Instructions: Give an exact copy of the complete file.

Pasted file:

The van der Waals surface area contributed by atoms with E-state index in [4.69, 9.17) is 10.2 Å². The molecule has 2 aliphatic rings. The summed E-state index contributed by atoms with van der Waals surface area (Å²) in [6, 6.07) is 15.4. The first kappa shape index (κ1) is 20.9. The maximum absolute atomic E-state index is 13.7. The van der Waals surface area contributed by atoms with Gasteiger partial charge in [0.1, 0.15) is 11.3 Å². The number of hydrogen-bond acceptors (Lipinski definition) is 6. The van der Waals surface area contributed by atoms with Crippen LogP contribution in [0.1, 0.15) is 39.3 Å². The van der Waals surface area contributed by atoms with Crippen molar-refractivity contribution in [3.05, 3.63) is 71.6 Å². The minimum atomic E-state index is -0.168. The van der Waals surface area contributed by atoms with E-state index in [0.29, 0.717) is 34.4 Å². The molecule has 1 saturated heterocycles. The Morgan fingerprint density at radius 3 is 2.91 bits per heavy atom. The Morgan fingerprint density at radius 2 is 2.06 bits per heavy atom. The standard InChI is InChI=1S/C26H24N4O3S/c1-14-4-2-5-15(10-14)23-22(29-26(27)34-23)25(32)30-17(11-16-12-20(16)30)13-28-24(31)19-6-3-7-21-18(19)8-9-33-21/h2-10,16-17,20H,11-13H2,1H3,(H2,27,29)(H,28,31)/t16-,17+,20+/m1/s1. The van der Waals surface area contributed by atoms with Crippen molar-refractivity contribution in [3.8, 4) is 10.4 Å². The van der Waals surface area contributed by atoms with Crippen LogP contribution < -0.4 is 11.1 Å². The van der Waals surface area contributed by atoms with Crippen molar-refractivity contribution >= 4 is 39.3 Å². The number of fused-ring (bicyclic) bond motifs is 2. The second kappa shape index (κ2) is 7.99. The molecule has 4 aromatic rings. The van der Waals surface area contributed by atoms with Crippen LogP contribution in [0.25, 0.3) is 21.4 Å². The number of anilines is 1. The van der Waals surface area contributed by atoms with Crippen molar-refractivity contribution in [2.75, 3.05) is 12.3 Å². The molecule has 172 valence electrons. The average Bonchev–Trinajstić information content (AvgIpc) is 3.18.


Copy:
The van der Waals surface area contributed by atoms with E-state index in [4.69, 9.17) is 10.2 Å². The molecule has 2 aliphatic rings. The summed E-state index contributed by atoms with van der Waals surface area (Å²) in [6, 6.07) is 15.4. The first kappa shape index (κ1) is 20.9. The maximum absolute atomic E-state index is 13.7. The van der Waals surface area contributed by atoms with Gasteiger partial charge in [0.1, 0.15) is 11.3 Å². The number of hydrogen-bond acceptors (Lipinski definition) is 6. The van der Waals surface area contributed by atoms with Crippen LogP contribution in [0.1, 0.15) is 39.3 Å². The van der Waals surface area contributed by atoms with Crippen molar-refractivity contribution in [3.05, 3.63) is 71.6 Å². The minimum atomic E-state index is -0.168. The van der Waals surface area contributed by atoms with E-state index in [0.29, 0.717) is 34.4 Å². The molecule has 1 saturated heterocycles. The Morgan fingerprint density at radius 3 is 2.91 bits per heavy atom. The Morgan fingerprint density at radius 2 is 2.06 bits per heavy atom. The standard InChI is InChI=1S/C26H24N4O3S/c1-14-4-2-5-15(10-14)23-22(29-26(27)34-23)25(32)30-17(11-16-12-20(16)30)13-28-24(31)19-6-3-7-21-18(19)8-9-33-21/h2-10,16-17,20H,11-13H2,1H3,(H2,27,29)(H,28,31)/t16-,17+,20+/m1/s1. The van der Waals surface area contributed by atoms with Crippen molar-refractivity contribution in [3.8, 4) is 10.4 Å². The van der Waals surface area contributed by atoms with Crippen LogP contribution < -0.4 is 11.1 Å². The van der Waals surface area contributed by atoms with Crippen molar-refractivity contribution >= 4 is 39.3 Å². The number of fused-ring (bicyclic) bond motifs is 2. The second kappa shape index (κ2) is 7.99. The molecule has 4 aromatic rings. The van der Waals surface area contributed by atoms with Crippen LogP contribution in [0.25, 0.3) is 21.4 Å². The number of anilines is 1. The van der Waals surface area contributed by atoms with Crippen molar-refractivity contribution in [2.75, 3.05) is 12.3 Å². The molecule has 172 valence electrons. The average Bonchev–Trinajstić information content (AvgIpc) is 3.18.